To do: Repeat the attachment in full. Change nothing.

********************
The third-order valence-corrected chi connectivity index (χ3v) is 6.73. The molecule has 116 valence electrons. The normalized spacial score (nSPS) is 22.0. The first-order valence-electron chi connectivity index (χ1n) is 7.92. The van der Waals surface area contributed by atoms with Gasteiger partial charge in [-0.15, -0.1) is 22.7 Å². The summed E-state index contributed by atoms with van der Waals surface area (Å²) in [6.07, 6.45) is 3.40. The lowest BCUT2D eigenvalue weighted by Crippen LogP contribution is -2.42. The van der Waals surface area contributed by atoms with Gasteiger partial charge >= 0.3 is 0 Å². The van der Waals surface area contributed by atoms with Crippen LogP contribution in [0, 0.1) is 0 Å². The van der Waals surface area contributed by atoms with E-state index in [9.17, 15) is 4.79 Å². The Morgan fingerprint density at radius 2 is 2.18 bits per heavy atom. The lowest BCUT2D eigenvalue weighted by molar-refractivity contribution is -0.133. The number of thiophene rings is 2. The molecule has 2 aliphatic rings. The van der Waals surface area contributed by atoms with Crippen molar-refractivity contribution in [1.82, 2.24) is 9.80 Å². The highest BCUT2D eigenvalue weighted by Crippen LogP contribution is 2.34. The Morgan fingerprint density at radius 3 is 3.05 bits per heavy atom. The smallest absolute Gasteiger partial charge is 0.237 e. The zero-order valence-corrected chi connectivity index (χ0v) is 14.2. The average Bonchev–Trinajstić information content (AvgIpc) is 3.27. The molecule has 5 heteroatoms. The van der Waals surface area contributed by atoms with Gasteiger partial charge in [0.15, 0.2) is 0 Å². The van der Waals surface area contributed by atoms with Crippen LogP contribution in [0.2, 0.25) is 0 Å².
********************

The third-order valence-corrected chi connectivity index (χ3v) is 6.73. The molecule has 116 valence electrons. The normalized spacial score (nSPS) is 22.0. The first-order valence-electron chi connectivity index (χ1n) is 7.92. The van der Waals surface area contributed by atoms with Gasteiger partial charge in [-0.15, -0.1) is 22.7 Å². The summed E-state index contributed by atoms with van der Waals surface area (Å²) in [6.07, 6.45) is 3.40. The lowest BCUT2D eigenvalue weighted by Crippen LogP contribution is -2.42. The van der Waals surface area contributed by atoms with Gasteiger partial charge >= 0.3 is 0 Å². The van der Waals surface area contributed by atoms with Crippen LogP contribution in [0, 0.1) is 0 Å². The van der Waals surface area contributed by atoms with E-state index in [9.17, 15) is 4.79 Å². The Morgan fingerprint density at radius 2 is 2.18 bits per heavy atom. The lowest BCUT2D eigenvalue weighted by molar-refractivity contribution is -0.133. The number of thiophene rings is 2. The molecule has 2 aliphatic rings. The van der Waals surface area contributed by atoms with Crippen molar-refractivity contribution in [1.82, 2.24) is 9.80 Å². The highest BCUT2D eigenvalue weighted by Crippen LogP contribution is 2.34. The Morgan fingerprint density at radius 3 is 3.05 bits per heavy atom. The smallest absolute Gasteiger partial charge is 0.237 e. The zero-order valence-corrected chi connectivity index (χ0v) is 14.2. The average Bonchev–Trinajstić information content (AvgIpc) is 3.27. The molecule has 5 heteroatoms. The van der Waals surface area contributed by atoms with Gasteiger partial charge in [0.15, 0.2) is 0 Å². The van der Waals surface area contributed by atoms with Crippen LogP contribution in [0.2, 0.25) is 0 Å².